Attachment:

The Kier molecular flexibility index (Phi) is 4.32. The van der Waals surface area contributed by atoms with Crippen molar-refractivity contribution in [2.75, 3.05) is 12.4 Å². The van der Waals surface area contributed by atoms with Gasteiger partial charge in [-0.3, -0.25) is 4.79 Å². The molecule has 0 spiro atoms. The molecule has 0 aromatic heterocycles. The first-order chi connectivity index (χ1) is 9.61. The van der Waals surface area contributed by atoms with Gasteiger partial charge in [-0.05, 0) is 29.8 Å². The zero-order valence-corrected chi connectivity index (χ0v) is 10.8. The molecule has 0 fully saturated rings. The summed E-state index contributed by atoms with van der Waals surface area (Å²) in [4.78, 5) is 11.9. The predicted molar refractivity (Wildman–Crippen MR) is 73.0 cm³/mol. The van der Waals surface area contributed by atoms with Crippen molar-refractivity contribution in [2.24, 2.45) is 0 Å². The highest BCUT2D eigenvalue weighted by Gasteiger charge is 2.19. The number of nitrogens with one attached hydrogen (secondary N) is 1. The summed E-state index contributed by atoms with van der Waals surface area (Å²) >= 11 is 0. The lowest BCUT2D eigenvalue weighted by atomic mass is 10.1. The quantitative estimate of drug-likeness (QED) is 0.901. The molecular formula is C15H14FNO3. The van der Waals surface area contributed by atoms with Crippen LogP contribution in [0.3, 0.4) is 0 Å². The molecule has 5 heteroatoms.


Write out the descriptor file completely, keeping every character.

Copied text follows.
The Kier molecular flexibility index (Phi) is 4.32. The van der Waals surface area contributed by atoms with Crippen molar-refractivity contribution in [2.75, 3.05) is 12.4 Å². The van der Waals surface area contributed by atoms with Gasteiger partial charge in [-0.3, -0.25) is 4.79 Å². The molecule has 0 spiro atoms. The molecule has 0 aromatic heterocycles. The first-order chi connectivity index (χ1) is 9.61. The van der Waals surface area contributed by atoms with Gasteiger partial charge in [-0.05, 0) is 29.8 Å². The zero-order valence-corrected chi connectivity index (χ0v) is 10.8. The molecule has 0 fully saturated rings. The summed E-state index contributed by atoms with van der Waals surface area (Å²) in [4.78, 5) is 11.9. The predicted molar refractivity (Wildman–Crippen MR) is 73.0 cm³/mol. The van der Waals surface area contributed by atoms with Crippen molar-refractivity contribution in [2.24, 2.45) is 0 Å². The highest BCUT2D eigenvalue weighted by Gasteiger charge is 2.19. The number of nitrogens with one attached hydrogen (secondary N) is 1. The summed E-state index contributed by atoms with van der Waals surface area (Å²) >= 11 is 0. The lowest BCUT2D eigenvalue weighted by atomic mass is 10.1. The quantitative estimate of drug-likeness (QED) is 0.901. The molecular formula is C15H14FNO3. The van der Waals surface area contributed by atoms with Crippen LogP contribution in [0.3, 0.4) is 0 Å². The molecule has 5 heteroatoms.